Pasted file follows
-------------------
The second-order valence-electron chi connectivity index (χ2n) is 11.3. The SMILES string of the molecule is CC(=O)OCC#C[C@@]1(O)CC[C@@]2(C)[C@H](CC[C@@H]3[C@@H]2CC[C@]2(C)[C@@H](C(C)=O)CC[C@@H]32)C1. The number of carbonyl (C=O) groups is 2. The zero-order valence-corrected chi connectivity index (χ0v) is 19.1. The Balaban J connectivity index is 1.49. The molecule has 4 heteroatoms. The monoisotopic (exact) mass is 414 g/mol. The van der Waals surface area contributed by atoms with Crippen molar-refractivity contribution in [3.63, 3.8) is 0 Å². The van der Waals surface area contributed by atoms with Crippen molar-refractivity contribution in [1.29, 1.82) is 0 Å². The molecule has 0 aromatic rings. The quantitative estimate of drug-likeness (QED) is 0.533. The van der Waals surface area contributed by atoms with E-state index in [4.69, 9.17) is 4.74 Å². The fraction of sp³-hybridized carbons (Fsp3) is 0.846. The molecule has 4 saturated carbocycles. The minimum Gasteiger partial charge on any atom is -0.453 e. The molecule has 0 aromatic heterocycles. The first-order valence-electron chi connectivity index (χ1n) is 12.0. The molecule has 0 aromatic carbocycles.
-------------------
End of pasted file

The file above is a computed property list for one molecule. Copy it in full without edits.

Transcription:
The second-order valence-electron chi connectivity index (χ2n) is 11.3. The SMILES string of the molecule is CC(=O)OCC#C[C@@]1(O)CC[C@@]2(C)[C@H](CC[C@@H]3[C@@H]2CC[C@]2(C)[C@@H](C(C)=O)CC[C@@H]32)C1. The number of carbonyl (C=O) groups is 2. The zero-order valence-corrected chi connectivity index (χ0v) is 19.1. The Balaban J connectivity index is 1.49. The molecule has 4 heteroatoms. The monoisotopic (exact) mass is 414 g/mol. The van der Waals surface area contributed by atoms with Crippen molar-refractivity contribution in [3.63, 3.8) is 0 Å². The van der Waals surface area contributed by atoms with Crippen molar-refractivity contribution in [1.29, 1.82) is 0 Å². The molecule has 0 aromatic rings. The quantitative estimate of drug-likeness (QED) is 0.533. The van der Waals surface area contributed by atoms with E-state index in [4.69, 9.17) is 4.74 Å². The fraction of sp³-hybridized carbons (Fsp3) is 0.846. The molecule has 4 saturated carbocycles. The minimum Gasteiger partial charge on any atom is -0.453 e. The molecule has 0 aromatic heterocycles. The first-order valence-electron chi connectivity index (χ1n) is 12.0. The molecule has 0 aromatic carbocycles.